Adjusting my colour

The SABC has launched what is likely to be a vociferous television buddy for two of the Western Cape’s most raucous tabloid newspapers, the Daily Voice and Kaapse Son.

It’s called Colour TV – and it’s a 13-part series about South Africa’s 9.1 percenters, or as a white auntie from Boksburg or some such place said so tellingly on radio the other day: ‘our coloured people’.

From what I’ve gathered, the series is a mix of everything – much like the masala mix that makes up the subject matter.

But its common thread is about coloured people being funny … in ‘that irrepressibly coloured way’.

Now, I’m a 9.1 percenter, a reluctant one, I would like to emphasise – which, perhaps, explains why I get so nervous when I hear talk of ‘coloured blocs’ or when I see (as in the case of the new series) ‘coloureds only television programmes aired by the public broadcaster.

Let me emphasize: I’m not against programmes for our country’s various language groups. In fact, I strongly support their production and rollout. But the last time I checked, ‘coloured’ was not one of South Africa’s official languages.

I’d like to stress too that I’m not a ranting old sourpuss.

A few years ago, I watched a pirated copy of one of Marc Lottering’s first comedy shows – and, I’m proud to say, I laughed … once or twice.

And I’ve even eaten a gatsby.

But enough’s enough. Over the years, I’ve seen enough gold teeth (or passion gaps) in comedy skits to last me a lifetime. I’ve also heard the joke – at least 10 times – about the mother and her two daughters who share the same bottle of carrot-red hair colouring. In case you’re wondering, yes, my mother did warn me that coloured men who are about to lie usually start a sentence with, ‘Daai’s nog niks.’ And, okay, I did laugh once when someone used a variation of, ‘Jou ma se p**s’ – a Zapiro cartoon, in which a vagrant stumbles across the Grand Parade on the morning after Cape Town had lost out to Athens for the right to stage the 2004 Olympics and says: ‘Athens se ma se p**s’.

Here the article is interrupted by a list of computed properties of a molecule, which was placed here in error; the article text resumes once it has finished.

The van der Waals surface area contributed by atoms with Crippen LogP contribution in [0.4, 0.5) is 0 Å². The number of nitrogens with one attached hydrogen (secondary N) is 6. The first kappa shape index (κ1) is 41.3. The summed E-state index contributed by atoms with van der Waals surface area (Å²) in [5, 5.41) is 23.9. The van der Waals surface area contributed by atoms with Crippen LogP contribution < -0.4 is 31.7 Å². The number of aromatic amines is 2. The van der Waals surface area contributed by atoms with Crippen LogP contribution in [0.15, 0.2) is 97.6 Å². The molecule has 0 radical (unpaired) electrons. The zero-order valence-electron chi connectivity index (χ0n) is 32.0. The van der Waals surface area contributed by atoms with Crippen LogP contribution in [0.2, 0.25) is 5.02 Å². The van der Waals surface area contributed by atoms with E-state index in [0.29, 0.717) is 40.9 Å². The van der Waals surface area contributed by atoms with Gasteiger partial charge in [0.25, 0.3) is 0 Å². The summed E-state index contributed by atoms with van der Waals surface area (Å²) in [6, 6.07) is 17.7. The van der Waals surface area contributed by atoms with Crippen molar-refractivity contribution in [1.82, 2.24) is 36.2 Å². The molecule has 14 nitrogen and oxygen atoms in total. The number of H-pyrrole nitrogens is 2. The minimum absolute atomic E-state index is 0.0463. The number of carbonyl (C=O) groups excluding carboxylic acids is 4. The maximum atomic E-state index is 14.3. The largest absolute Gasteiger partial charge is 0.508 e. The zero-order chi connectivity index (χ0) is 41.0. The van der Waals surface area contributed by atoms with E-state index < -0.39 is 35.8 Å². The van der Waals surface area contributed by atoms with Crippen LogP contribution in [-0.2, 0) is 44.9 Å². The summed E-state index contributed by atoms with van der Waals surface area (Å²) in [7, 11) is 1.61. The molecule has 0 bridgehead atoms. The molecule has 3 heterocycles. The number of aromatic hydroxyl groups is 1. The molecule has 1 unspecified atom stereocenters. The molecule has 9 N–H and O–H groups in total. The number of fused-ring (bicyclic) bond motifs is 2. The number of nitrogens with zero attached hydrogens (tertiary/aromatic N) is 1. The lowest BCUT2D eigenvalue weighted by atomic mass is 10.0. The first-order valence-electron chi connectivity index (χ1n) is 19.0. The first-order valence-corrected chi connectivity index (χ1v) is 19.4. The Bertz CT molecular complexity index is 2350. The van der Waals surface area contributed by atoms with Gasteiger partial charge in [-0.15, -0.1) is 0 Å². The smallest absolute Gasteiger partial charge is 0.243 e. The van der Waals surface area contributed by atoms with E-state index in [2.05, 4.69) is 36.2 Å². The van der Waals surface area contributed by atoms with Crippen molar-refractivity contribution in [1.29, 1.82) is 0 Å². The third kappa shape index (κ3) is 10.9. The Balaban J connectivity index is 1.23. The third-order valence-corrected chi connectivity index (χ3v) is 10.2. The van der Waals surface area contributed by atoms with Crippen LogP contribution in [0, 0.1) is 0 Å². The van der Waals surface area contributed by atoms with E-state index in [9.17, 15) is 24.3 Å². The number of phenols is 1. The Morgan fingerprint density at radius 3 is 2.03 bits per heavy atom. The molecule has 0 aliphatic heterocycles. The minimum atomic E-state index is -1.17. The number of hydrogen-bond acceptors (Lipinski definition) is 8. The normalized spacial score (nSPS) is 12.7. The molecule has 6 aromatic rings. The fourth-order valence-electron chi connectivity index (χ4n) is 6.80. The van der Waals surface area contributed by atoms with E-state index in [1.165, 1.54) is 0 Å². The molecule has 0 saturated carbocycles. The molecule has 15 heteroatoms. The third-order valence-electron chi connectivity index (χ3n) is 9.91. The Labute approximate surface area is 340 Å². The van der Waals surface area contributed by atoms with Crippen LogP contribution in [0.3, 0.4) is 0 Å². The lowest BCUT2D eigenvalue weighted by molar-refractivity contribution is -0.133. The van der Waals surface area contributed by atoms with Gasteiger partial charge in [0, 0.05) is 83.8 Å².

Just as an aside, isn’t it weird how the vagrant’s curse has come to pass?

But back to the ‘coloured question’: coloured people are not a homogeneous group. And except for at the beginning of a sentence, coloured is not spelt with a capital C. Sadly, this hasn’t stopped people who call themselves coloured from trying to form themselves into a coloured racial bloc. I say ‘sadly’ because I really thought that by now we would have risen above this type of development.

As far as I’m concerned, ‘mini-nations’ in silos are a recipe for racial intolerance.

When the majority of us voted for the first time in 1994, we gave ourselves a second chance – a chance to transform our country from a racist basket case into a shining example of true democracy.

It’s a chance we dare not waste.

Of course, no one said it would be an easy task – and, certainly, the magnitude of the challenge we face has been borne out over the past 17 years. Progress towards that all-inclusive democracy has been painfully slow.